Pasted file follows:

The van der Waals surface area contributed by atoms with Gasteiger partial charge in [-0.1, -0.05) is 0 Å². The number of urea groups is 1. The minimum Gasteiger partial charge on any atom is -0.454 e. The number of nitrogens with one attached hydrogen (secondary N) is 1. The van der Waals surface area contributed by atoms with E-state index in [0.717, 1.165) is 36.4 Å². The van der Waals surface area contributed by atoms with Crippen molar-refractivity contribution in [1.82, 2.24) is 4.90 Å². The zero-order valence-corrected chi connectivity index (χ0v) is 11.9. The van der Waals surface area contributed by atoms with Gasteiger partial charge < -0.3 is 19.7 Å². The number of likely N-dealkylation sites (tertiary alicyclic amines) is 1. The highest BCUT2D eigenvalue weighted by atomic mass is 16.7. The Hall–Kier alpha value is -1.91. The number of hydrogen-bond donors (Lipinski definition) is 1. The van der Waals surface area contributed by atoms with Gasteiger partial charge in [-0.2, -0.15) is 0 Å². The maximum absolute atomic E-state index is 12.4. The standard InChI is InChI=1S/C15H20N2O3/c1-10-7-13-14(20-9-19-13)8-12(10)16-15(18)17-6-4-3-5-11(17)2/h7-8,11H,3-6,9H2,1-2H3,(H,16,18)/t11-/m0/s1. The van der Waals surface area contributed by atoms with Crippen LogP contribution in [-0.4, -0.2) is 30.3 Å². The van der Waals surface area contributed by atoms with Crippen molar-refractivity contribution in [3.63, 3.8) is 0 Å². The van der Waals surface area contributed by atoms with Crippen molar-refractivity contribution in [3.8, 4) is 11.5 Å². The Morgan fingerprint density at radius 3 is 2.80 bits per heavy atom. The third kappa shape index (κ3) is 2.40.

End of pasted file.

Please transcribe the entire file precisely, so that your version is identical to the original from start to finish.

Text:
The van der Waals surface area contributed by atoms with Gasteiger partial charge in [-0.1, -0.05) is 0 Å². The number of urea groups is 1. The minimum Gasteiger partial charge on any atom is -0.454 e. The number of nitrogens with one attached hydrogen (secondary N) is 1. The van der Waals surface area contributed by atoms with E-state index in [0.717, 1.165) is 36.4 Å². The van der Waals surface area contributed by atoms with Crippen molar-refractivity contribution in [1.82, 2.24) is 4.90 Å². The zero-order valence-corrected chi connectivity index (χ0v) is 11.9. The van der Waals surface area contributed by atoms with Gasteiger partial charge < -0.3 is 19.7 Å². The number of likely N-dealkylation sites (tertiary alicyclic amines) is 1. The highest BCUT2D eigenvalue weighted by atomic mass is 16.7. The Hall–Kier alpha value is -1.91. The number of hydrogen-bond donors (Lipinski definition) is 1. The van der Waals surface area contributed by atoms with Gasteiger partial charge in [-0.2, -0.15) is 0 Å². The maximum absolute atomic E-state index is 12.4. The standard InChI is InChI=1S/C15H20N2O3/c1-10-7-13-14(20-9-19-13)8-12(10)16-15(18)17-6-4-3-5-11(17)2/h7-8,11H,3-6,9H2,1-2H3,(H,16,18)/t11-/m0/s1. The van der Waals surface area contributed by atoms with Crippen LogP contribution in [-0.4, -0.2) is 30.3 Å². The van der Waals surface area contributed by atoms with Crippen molar-refractivity contribution in [3.63, 3.8) is 0 Å². The van der Waals surface area contributed by atoms with Crippen molar-refractivity contribution in [3.8, 4) is 11.5 Å². The Morgan fingerprint density at radius 3 is 2.80 bits per heavy atom. The third kappa shape index (κ3) is 2.40.